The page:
After we smuggled these cars from North Korea, we hid them in multiple locations, with a few in the mountains and a few in underground garages. When a buyer made a purchase, we used cellphones and walkie-talkies to bypass the police inspection and safely transport the cars to the location that the buyer wanted to pick them up at.

In 2002, I got a call from my father who is in North Korea. One of his friend’s sons who works at North Korean security command was looking for ways to earn foreign currency, and he asked whether I knew a potential buyer for opium. I did not know anyone so I told him no. In 2005, after I got to South Korea, my father asked me the same question but I told him never to request such a thing again or I will not answer his calls anymore.

J: In what ways do you think North Korea depend on illicit networks to exist as a country?

P: After Kim Il Sung passed away, North Korea grew opium at the national level. In my town, we utilized high school students to harvest the opium and each community farm was ordered to produce 60Kg of opium. I think the North Korean government came up with this after Western countries imposed economic sanctions on them. Maintaining the dictatorship required smuggling cars and opium.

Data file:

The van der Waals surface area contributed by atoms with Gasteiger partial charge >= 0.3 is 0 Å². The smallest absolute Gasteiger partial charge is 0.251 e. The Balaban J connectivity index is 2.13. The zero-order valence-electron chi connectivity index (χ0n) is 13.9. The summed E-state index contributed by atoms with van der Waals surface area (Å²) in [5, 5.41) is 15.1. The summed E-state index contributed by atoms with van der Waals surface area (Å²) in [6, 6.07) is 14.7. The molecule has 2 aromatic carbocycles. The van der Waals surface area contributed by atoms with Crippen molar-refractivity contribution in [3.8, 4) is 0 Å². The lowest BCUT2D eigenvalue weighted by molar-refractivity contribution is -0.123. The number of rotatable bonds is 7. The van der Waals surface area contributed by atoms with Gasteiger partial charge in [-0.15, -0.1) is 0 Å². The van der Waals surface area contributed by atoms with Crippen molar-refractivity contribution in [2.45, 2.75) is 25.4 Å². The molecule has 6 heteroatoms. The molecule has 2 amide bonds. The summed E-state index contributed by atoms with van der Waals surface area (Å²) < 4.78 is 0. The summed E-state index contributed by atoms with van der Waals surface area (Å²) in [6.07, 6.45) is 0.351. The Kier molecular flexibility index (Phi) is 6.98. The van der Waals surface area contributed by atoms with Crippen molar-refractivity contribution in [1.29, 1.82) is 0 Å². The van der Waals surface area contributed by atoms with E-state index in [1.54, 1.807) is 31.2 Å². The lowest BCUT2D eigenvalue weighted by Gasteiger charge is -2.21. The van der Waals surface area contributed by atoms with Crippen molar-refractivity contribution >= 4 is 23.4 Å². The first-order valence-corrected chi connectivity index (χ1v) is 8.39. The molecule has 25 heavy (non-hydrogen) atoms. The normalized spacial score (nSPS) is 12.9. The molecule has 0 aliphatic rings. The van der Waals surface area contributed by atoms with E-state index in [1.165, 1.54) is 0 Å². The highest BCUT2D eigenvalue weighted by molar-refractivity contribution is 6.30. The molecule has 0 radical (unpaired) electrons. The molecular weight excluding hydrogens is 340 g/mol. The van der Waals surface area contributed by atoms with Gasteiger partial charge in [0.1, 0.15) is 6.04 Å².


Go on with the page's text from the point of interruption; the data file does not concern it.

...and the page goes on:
J: How do you think technology can help break down these illicit networks in North Korea?

P: It’s on the North Korea-China border that North Korea is utilizing the illicit network. We should use YouTube, Twitter, and Google+ to expose these illicit networks to the whole world and stop them from doing these embarrassing actions. You can do all kinds of bad things in the dark, but you cannot when you are under the light. I believe technology should be used to shed a light on North Korea’s illicit network. We should let everyone around the world know what North Korea is doing through social networks.

J: Do illicit networks ever help people in North Korea?

P: Illicit networks operated by the North Korean government are used to maintain the regime, and never used to improve the lives of their people. Also, such inhumane things like human trafficking where they buy and sell North Korean women happen frequently. But illicit networks operated by the people of North Korea (to call their families in South Korea, to share information, to watch South Korean TV shows, etc.) are the only channel for the people of North Korea to communicate with the outside world, so we should expand these networks.

J: How has access to information impacted your life?